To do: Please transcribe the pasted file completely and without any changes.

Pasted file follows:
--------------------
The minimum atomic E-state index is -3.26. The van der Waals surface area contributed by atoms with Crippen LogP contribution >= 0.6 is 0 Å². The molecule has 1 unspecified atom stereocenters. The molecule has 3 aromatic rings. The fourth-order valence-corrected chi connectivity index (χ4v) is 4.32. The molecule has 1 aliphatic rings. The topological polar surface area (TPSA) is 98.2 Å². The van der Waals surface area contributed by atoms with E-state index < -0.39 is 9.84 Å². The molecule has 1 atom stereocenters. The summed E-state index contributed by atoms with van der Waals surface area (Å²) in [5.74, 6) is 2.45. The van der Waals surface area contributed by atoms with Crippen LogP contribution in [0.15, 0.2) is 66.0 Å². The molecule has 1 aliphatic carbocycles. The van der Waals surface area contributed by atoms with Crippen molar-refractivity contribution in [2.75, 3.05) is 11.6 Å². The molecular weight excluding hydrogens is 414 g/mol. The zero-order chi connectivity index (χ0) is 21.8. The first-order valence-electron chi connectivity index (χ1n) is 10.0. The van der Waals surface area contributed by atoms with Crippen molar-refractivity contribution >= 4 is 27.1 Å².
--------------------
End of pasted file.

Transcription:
The minimum atomic E-state index is -3.26. The van der Waals surface area contributed by atoms with Crippen LogP contribution >= 0.6 is 0 Å². The molecule has 1 unspecified atom stereocenters. The molecule has 3 aromatic rings. The fourth-order valence-corrected chi connectivity index (χ4v) is 4.32. The molecule has 1 aliphatic rings. The topological polar surface area (TPSA) is 98.2 Å². The van der Waals surface area contributed by atoms with E-state index < -0.39 is 9.84 Å². The molecule has 1 atom stereocenters. The summed E-state index contributed by atoms with van der Waals surface area (Å²) in [5.74, 6) is 2.45. The van der Waals surface area contributed by atoms with Crippen LogP contribution in [0.15, 0.2) is 66.0 Å². The molecule has 1 aliphatic carbocycles. The van der Waals surface area contributed by atoms with Crippen molar-refractivity contribution in [2.75, 3.05) is 11.6 Å². The molecular weight excluding hydrogens is 414 g/mol. The zero-order chi connectivity index (χ0) is 21.8. The first-order valence-electron chi connectivity index (χ1n) is 10.0. The van der Waals surface area contributed by atoms with Crippen molar-refractivity contribution >= 4 is 27.1 Å².